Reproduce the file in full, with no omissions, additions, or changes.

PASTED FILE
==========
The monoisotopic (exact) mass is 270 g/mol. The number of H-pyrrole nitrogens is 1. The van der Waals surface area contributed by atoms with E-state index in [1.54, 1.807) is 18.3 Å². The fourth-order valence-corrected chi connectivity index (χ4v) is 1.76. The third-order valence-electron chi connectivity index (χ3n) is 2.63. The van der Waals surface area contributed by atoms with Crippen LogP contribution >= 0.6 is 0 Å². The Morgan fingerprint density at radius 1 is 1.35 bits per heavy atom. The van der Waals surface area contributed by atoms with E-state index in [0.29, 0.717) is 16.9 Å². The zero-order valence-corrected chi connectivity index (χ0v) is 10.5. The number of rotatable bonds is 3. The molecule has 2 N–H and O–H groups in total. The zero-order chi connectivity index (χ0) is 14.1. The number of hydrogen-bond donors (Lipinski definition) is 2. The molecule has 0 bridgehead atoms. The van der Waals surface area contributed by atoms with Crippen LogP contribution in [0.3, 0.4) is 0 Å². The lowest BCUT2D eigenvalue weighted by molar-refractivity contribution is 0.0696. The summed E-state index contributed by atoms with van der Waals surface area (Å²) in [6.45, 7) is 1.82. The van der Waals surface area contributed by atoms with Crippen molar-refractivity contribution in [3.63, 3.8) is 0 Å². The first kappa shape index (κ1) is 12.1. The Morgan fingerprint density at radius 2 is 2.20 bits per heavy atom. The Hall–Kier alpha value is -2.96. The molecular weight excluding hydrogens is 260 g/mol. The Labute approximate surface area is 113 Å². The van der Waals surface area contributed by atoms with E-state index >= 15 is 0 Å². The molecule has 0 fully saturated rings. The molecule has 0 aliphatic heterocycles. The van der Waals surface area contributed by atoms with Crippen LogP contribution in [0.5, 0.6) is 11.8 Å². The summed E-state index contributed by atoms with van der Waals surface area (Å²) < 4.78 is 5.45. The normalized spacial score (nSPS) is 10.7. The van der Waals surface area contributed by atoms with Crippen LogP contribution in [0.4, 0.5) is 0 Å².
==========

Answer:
The monoisotopic (exact) mass is 270 g/mol. The number of H-pyrrole nitrogens is 1. The van der Waals surface area contributed by atoms with E-state index in [1.54, 1.807) is 18.3 Å². The fourth-order valence-corrected chi connectivity index (χ4v) is 1.76. The third-order valence-electron chi connectivity index (χ3n) is 2.63. The van der Waals surface area contributed by atoms with Crippen LogP contribution >= 0.6 is 0 Å². The Morgan fingerprint density at radius 1 is 1.35 bits per heavy atom. The van der Waals surface area contributed by atoms with E-state index in [0.29, 0.717) is 16.9 Å². The zero-order valence-corrected chi connectivity index (χ0v) is 10.5. The number of rotatable bonds is 3. The molecule has 2 N–H and O–H groups in total. The zero-order chi connectivity index (χ0) is 14.1. The number of hydrogen-bond donors (Lipinski definition) is 2. The molecule has 0 bridgehead atoms. The van der Waals surface area contributed by atoms with Crippen LogP contribution in [0.3, 0.4) is 0 Å². The lowest BCUT2D eigenvalue weighted by molar-refractivity contribution is 0.0696. The summed E-state index contributed by atoms with van der Waals surface area (Å²) in [6.45, 7) is 1.82. The van der Waals surface area contributed by atoms with Crippen molar-refractivity contribution in [3.63, 3.8) is 0 Å². The first kappa shape index (κ1) is 12.1. The Morgan fingerprint density at radius 2 is 2.20 bits per heavy atom. The Hall–Kier alpha value is -2.96. The molecular weight excluding hydrogens is 260 g/mol. The Labute approximate surface area is 113 Å². The van der Waals surface area contributed by atoms with E-state index >= 15 is 0 Å². The molecule has 0 fully saturated rings. The molecule has 0 aliphatic heterocycles. The van der Waals surface area contributed by atoms with Crippen LogP contribution in [0.5, 0.6) is 11.8 Å². The summed E-state index contributed by atoms with van der Waals surface area (Å²) < 4.78 is 5.45. The normalized spacial score (nSPS) is 10.7. The van der Waals surface area contributed by atoms with Crippen LogP contribution in [0.4, 0.5) is 0 Å².